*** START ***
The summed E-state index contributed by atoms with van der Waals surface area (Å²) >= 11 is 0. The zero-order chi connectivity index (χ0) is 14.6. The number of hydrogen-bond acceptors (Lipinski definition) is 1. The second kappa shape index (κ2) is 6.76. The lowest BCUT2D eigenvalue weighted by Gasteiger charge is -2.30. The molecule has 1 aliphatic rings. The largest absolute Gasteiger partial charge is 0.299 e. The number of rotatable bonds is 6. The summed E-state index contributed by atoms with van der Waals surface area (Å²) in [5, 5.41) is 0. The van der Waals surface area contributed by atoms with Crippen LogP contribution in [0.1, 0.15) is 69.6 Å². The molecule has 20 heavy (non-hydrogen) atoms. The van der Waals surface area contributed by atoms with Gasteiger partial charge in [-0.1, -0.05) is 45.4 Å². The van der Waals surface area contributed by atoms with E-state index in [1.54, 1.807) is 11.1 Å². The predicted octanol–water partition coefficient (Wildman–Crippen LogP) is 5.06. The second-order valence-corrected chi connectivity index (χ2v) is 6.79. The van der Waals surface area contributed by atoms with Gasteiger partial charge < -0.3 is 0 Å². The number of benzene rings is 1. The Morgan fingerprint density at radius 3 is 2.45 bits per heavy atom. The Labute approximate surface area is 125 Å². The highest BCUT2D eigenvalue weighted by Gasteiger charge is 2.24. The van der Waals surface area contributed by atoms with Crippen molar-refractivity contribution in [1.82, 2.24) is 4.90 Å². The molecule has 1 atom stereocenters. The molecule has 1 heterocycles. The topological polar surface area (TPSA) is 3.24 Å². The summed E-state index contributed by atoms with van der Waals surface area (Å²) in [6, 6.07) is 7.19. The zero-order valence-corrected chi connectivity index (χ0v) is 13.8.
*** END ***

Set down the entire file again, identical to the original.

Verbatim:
The summed E-state index contributed by atoms with van der Waals surface area (Å²) >= 11 is 0. The zero-order chi connectivity index (χ0) is 14.6. The number of hydrogen-bond acceptors (Lipinski definition) is 1. The second kappa shape index (κ2) is 6.76. The lowest BCUT2D eigenvalue weighted by Gasteiger charge is -2.30. The molecule has 1 aliphatic rings. The largest absolute Gasteiger partial charge is 0.299 e. The number of rotatable bonds is 6. The summed E-state index contributed by atoms with van der Waals surface area (Å²) in [5, 5.41) is 0. The van der Waals surface area contributed by atoms with Crippen LogP contribution in [0.1, 0.15) is 69.6 Å². The molecule has 20 heavy (non-hydrogen) atoms. The van der Waals surface area contributed by atoms with Gasteiger partial charge in [-0.1, -0.05) is 45.4 Å². The van der Waals surface area contributed by atoms with E-state index in [1.54, 1.807) is 11.1 Å². The predicted octanol–water partition coefficient (Wildman–Crippen LogP) is 5.06. The second-order valence-corrected chi connectivity index (χ2v) is 6.79. The van der Waals surface area contributed by atoms with Gasteiger partial charge < -0.3 is 0 Å². The number of benzene rings is 1. The Morgan fingerprint density at radius 3 is 2.45 bits per heavy atom. The Labute approximate surface area is 125 Å². The highest BCUT2D eigenvalue weighted by Gasteiger charge is 2.24. The van der Waals surface area contributed by atoms with Crippen molar-refractivity contribution in [1.82, 2.24) is 4.90 Å². The molecule has 1 atom stereocenters. The molecule has 1 heterocycles. The topological polar surface area (TPSA) is 3.24 Å². The summed E-state index contributed by atoms with van der Waals surface area (Å²) in [6, 6.07) is 7.19. The zero-order valence-corrected chi connectivity index (χ0v) is 13.8.